why learn through games?
A game simulating the challenges incurred due to terrorism is important from a learning perspective in that;
- Games provide the player with an active experience
- Provides the player with customized, rapid feedback
- Engages the player by making him/her player pay close attention
- Demands thoughtful planning and decision making demands learning in order to succeed in one’s role
- Promotes behavioral learning
- Games offer consequences
- The player identifies the character and directs the success and failure to his/her gaming actions
context for game
- The context for the game has been an amalgamation of various past and present incidents, organizations and settings.
- However, it should be noted that none of the (1) players i.e. the Government of Seyland, or the terrorist group i.e. the Free Jundals Militia, (2) regional organizations, nor (3) locations and geography in this fictional continent of Bengalia is a result of a singular country, terrorist group, international body, or region, respectively.
- More so, it is a merge of different conflicts, which has been recreated in a fictional setting in order for players to draw parallels to past and current events from the real world as they make their way through the game.
- The location for the game, i.e. the fictional continent of Bengalia was inspired from the Indian Subcontinent, and the countries in the region were also created paralleling features of countries including India, Pakistan, Nepal, Bangladesh and Sri Lanka.
- The source of conflict in the game, i.e. Coltan, a conflict mineral was based off the current situation at hand in the Democratic Republic of the Congo.
- The regional organizations represented in the game, i.e. the Confederation of Bengali Nations (COPN) was created amalgamating the role of the SAARC (South Asian Association for Regional Cooperation) and NATO (North Atlantic Treaty Organization).
Terrorism has been analyzed using Game theory, because;
- Game theory captures the strategic interactions between terrorists and a targeted government, where actions are interdependent
- Strategic interactions among rational actors, who are trying to act according to how they think their counterparts will act and react, characterize the interface among terrorists (e.g., between hard-liners and moderates)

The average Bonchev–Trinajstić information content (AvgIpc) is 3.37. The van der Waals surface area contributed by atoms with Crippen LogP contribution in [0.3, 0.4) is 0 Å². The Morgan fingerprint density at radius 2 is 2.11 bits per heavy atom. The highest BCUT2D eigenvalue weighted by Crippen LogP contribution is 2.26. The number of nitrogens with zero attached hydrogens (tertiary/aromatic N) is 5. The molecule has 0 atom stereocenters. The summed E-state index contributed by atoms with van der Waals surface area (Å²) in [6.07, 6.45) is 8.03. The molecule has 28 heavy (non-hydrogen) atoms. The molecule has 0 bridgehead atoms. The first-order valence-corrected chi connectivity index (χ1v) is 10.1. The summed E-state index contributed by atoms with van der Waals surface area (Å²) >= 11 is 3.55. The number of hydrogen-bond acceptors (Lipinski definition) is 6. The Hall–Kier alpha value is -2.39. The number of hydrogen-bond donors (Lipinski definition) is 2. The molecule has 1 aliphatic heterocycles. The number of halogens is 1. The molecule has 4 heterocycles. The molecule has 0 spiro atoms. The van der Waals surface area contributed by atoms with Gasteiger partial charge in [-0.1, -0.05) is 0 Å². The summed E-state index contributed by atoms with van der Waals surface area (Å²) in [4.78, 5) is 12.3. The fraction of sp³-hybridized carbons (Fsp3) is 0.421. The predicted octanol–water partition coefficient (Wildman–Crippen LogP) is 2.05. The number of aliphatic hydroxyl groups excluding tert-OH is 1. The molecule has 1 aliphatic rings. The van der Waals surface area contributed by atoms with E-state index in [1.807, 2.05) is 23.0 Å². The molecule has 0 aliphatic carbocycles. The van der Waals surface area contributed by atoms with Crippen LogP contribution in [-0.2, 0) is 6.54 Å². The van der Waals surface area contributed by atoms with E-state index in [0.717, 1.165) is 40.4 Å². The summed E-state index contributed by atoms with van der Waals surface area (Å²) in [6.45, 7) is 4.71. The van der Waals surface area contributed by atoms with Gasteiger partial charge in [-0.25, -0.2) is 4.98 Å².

- In terrorist situations, each side issues threats and promises to gain a strategic advantage
- Terrorists and governments abide by the underlying rationality assumption of game theory, where a player maximizes a goal subject to constraints
- Game-theoretic notions of bargaining are applicable to hostage negotiations and terrorist campaign-induced negotiations over demands
- Uncertainty and learning in a strategic environment are relevant to all aspects of terrorism, in which the terrorists or government or both are not completely informed.
- The Rational actor model has also been cited as an important means of deciphering the intricacies of terrorism in that the “rational-actor models depict the negotiation process between terrorists and government policymakers for incidents where hostages or property are seized and demands are issued” (Sandler and Arce, 2003).
- Additionally, “Any counter terrorism policy that underestimates the wherewithal and resourcefulness of terrorists is doomed to fail. In order to predict new types of terrorist attack modes, the likelihood of an attack on a particular target or location, or the likely behavior of terrorists in response to a counter terrorism initiative, it is necessary to posit a theory of terrorist behavior.
- The rational-actor model leads to a number of straightforward predictions concerning the behavior of a terrorist network or cell” (Enders, 2007)
- Thus, since the hallmark of the rational-actor model is that terrorists use their scarce resources so as to maximize the expected value of their utility (Sandler and Arce, 2003)
This games hopes to decipher if these theories still stand and to what extent as it is being tested in a fictional environment.